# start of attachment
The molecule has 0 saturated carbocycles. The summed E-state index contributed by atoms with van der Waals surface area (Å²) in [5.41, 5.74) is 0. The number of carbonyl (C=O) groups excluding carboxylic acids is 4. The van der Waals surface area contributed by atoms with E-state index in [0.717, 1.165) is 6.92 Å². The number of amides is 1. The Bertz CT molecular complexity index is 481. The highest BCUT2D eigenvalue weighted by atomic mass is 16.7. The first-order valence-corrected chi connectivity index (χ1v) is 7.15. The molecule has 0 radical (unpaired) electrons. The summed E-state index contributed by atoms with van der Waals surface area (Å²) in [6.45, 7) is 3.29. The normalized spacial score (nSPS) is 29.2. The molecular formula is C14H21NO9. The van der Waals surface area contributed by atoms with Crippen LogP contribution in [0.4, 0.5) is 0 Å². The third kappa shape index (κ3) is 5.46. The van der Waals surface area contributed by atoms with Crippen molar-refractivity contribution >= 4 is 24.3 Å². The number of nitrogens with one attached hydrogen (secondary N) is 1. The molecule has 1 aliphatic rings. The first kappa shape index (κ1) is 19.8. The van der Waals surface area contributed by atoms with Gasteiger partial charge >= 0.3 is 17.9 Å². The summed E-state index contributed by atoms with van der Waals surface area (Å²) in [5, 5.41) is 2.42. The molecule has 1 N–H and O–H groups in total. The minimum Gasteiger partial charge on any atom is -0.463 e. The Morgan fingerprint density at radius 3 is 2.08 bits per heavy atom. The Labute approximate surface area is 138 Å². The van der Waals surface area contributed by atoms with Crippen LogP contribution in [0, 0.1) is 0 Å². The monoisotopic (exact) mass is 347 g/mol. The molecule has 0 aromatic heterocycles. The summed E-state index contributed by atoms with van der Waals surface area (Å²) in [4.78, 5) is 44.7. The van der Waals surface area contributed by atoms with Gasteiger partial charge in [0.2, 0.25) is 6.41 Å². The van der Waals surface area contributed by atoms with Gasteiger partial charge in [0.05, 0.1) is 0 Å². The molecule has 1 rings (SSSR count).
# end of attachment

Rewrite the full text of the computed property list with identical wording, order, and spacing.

The molecule has 0 saturated carbocycles. The summed E-state index contributed by atoms with van der Waals surface area (Å²) in [5.41, 5.74) is 0. The number of carbonyl (C=O) groups excluding carboxylic acids is 4. The van der Waals surface area contributed by atoms with E-state index in [0.717, 1.165) is 6.92 Å². The number of amides is 1. The Bertz CT molecular complexity index is 481. The highest BCUT2D eigenvalue weighted by atomic mass is 16.7. The first-order valence-corrected chi connectivity index (χ1v) is 7.15. The molecule has 0 radical (unpaired) electrons. The summed E-state index contributed by atoms with van der Waals surface area (Å²) in [6.45, 7) is 3.29. The normalized spacial score (nSPS) is 29.2. The molecular formula is C14H21NO9. The van der Waals surface area contributed by atoms with Crippen LogP contribution in [0.4, 0.5) is 0 Å². The third kappa shape index (κ3) is 5.46. The van der Waals surface area contributed by atoms with Crippen molar-refractivity contribution >= 4 is 24.3 Å². The number of nitrogens with one attached hydrogen (secondary N) is 1. The molecule has 1 aliphatic rings. The first kappa shape index (κ1) is 19.8. The van der Waals surface area contributed by atoms with Gasteiger partial charge >= 0.3 is 17.9 Å². The summed E-state index contributed by atoms with van der Waals surface area (Å²) in [5, 5.41) is 2.42. The molecule has 1 N–H and O–H groups in total. The minimum Gasteiger partial charge on any atom is -0.463 e. The Morgan fingerprint density at radius 3 is 2.08 bits per heavy atom. The Labute approximate surface area is 138 Å². The van der Waals surface area contributed by atoms with Crippen LogP contribution in [0, 0.1) is 0 Å². The monoisotopic (exact) mass is 347 g/mol. The molecule has 0 aromatic heterocycles. The summed E-state index contributed by atoms with van der Waals surface area (Å²) in [4.78, 5) is 44.7. The van der Waals surface area contributed by atoms with Gasteiger partial charge in [0.2, 0.25) is 6.41 Å². The van der Waals surface area contributed by atoms with Gasteiger partial charge in [0.05, 0.1) is 0 Å². The molecule has 1 rings (SSSR count).